Yeah, making an “easy mode” for Dark Souls is more feasible than making a “puzzle mode”. But I just don’t see universal accessibility of individual games as a priority. There is an alternative form of accessibility: instead of making individual games accessible to all, make many games accessible, and carefully tailored for, different people. Give up the idea that we all need to consume the same culture.

1. Although when I looked up easy mode mods for Dark Souls, all I found were a bunch of players saying “git gud”. Sheesh, aren’t people even curious about it as an experiment? (return)

2. I was sold on Snakebird by an amusing video of TotalBiscuit struggling for 8 minutes on the third level. This reminds me of a recent incident where a games journalist posted a video of himself being really bad at Cuphead, and a bunch of gamers–TotalBiscuit included–got mad at him for ridiculous reasons. (return)


  1. says

    Can’t have elitism without a sense of being elite.

    I’ve played Dark Souls, and felt it was absurdly punishing. If I want to do something hard, just for the sake of doing something hard, I’ll try something tangible like pattern-welding incompatible steel alloys. I guess that it boils down to how much that sense of accomplishment is worth? For some of us, a tangible product is important, for others not so.

    One winter I went through the whole Halo series on the hardest setting and didn’t leave a level until everything that opposed me was dead. It was hard work, but it was achievable enough that I felt some sense of accomplishment, without the component of futility.

    It seems to me that different player have different ideas for what constitutes an achievement. For some people, it’s overcoming something nearly impossible, and for others it’s doing a good job of something merely very difficult.

  2. corvus1005 says

    I loved Cuphead, definitely not as punishing as other games I love (e.g. Enter the Gungeon). It reloads very quickly after you die, and most levels are only 2-3 minutes long once you get used to them. I also found to have extremely fine-tuned and well-balanced game mechanics.

    If you’re not across it already, “Getting Over It with Bennett Foddy” is a brilliant game which is both ridiculously hard and in itself an exploration of modern video game, including the purpose of insane difficulty. I wouldn’t play it myself, but watching a playthrough with the narration audible is pretty fascinating.

  3. says

    I’ve noticed that difficult skill-based games tend to be popular for streaming. I heard about Cuphead and Getting Over It through streams. I’ve seen streams of Dark Souls too. I haven’t actually played any of these games.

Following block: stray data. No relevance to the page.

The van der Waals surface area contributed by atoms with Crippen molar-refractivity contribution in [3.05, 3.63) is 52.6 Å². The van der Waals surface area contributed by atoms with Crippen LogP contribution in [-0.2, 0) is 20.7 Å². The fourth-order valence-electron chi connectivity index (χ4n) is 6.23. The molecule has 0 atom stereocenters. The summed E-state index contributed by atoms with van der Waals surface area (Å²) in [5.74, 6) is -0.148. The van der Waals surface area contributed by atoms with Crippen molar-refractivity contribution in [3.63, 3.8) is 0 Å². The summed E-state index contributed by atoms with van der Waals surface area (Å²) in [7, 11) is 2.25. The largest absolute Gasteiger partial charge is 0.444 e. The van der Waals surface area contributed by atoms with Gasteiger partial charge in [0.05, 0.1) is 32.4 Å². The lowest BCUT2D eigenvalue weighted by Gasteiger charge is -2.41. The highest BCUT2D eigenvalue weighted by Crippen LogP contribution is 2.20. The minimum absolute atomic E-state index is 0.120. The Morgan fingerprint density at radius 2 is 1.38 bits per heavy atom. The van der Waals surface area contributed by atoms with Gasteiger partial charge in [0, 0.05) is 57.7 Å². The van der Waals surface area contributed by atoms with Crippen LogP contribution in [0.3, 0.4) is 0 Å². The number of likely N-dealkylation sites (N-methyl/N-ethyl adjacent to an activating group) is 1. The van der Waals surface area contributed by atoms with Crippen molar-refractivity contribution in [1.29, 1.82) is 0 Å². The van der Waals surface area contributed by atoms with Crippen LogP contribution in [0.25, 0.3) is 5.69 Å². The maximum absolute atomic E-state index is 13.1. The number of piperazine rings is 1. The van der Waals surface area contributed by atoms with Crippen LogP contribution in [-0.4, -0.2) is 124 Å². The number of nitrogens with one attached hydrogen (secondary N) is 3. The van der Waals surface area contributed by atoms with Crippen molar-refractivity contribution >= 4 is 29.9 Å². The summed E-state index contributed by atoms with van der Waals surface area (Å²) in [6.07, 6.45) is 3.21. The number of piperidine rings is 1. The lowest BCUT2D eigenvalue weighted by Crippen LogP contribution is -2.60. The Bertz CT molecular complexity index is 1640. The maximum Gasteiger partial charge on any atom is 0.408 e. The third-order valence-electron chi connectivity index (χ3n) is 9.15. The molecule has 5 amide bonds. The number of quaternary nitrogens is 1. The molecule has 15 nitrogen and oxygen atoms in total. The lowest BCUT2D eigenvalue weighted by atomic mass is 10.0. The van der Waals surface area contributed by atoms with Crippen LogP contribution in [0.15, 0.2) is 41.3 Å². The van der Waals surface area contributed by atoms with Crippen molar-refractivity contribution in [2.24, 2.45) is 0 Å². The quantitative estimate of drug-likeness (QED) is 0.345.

I’m not sure what that says about difficulty. I guess some of us like our games difficult but with someone else doing the hard part for us? Or maybe people watch these to see streamers struggle, or to get tips for playing better.

  4. Raucous Indignation says

    I agree with Marcus. If I wanted to do something frustratingly difficult, I’d go back to competitive rowing. The mechanics of a game have to have entertainment value for me. I don’t want a steep learning curve with no plateau. I already have three board certificate. I don’t want another in Dark Impossibleness.

  5. =8)-DX says

    I’m going through a second life with computer games with my kiddo. She recently said her favourite game is The Begginer’s Guide, which is about a game dev who creates minigames with intentionally impossible completion scenarios and “unreachable” content, created for the maverick dev’s personal enjoyment. The narrator purposefully “fixes” these games to make them “completable” while showing them to us, all the while imposing his own narratives on the “real meaning” of the different games and meaning we as players have no commentary-free access to the “originals”, or even no direct access to the code and level files (to search for the hidden/impossible content). It says a lot about the death of the author, that this game essentially removes or ignores “authorial” intent, only to show how damaging stereotypical assumptions and expectations of media can be to its enjoyment, all the while leading us by the hand to accept the “correct” interpretation.

    The enjoyable “superhard” games for me are ones where I have the time and/or skill to challenge myself in an entertaining way, create my own interpretations for the struggle.

    Good post, thx.

  6. Vivec says

    As a person who has played a shameful amount of all three Dark Souls games, I think a lot of the fluster about an easy mode comes from the game’s fanbase not wanting to admit that all 3 games would have a cumulative 5 hours of gameplay if they got rid of all the obtuse and fake-difficult elements.

    Most of the areas can be beaten in 5 minutes per area as it is, and could probably be beaten faster if they didn’t put in things like “narrow walkways surrounded by enemies that snipe you off of it.”

    If you took out the absurd difficulty, you’d have an empty, overpriced RPG with cool visuals that could be beat during the commercial breaks of your average netflix show.

    Combine that with a fanbase that bases their sense of accomplishment around how much they ruin the experience for others and worship a fetishized concept of “skill” based solely around precise mechanical inputs rather than thinking, and you end up with a very inaccessible and toxic franchise.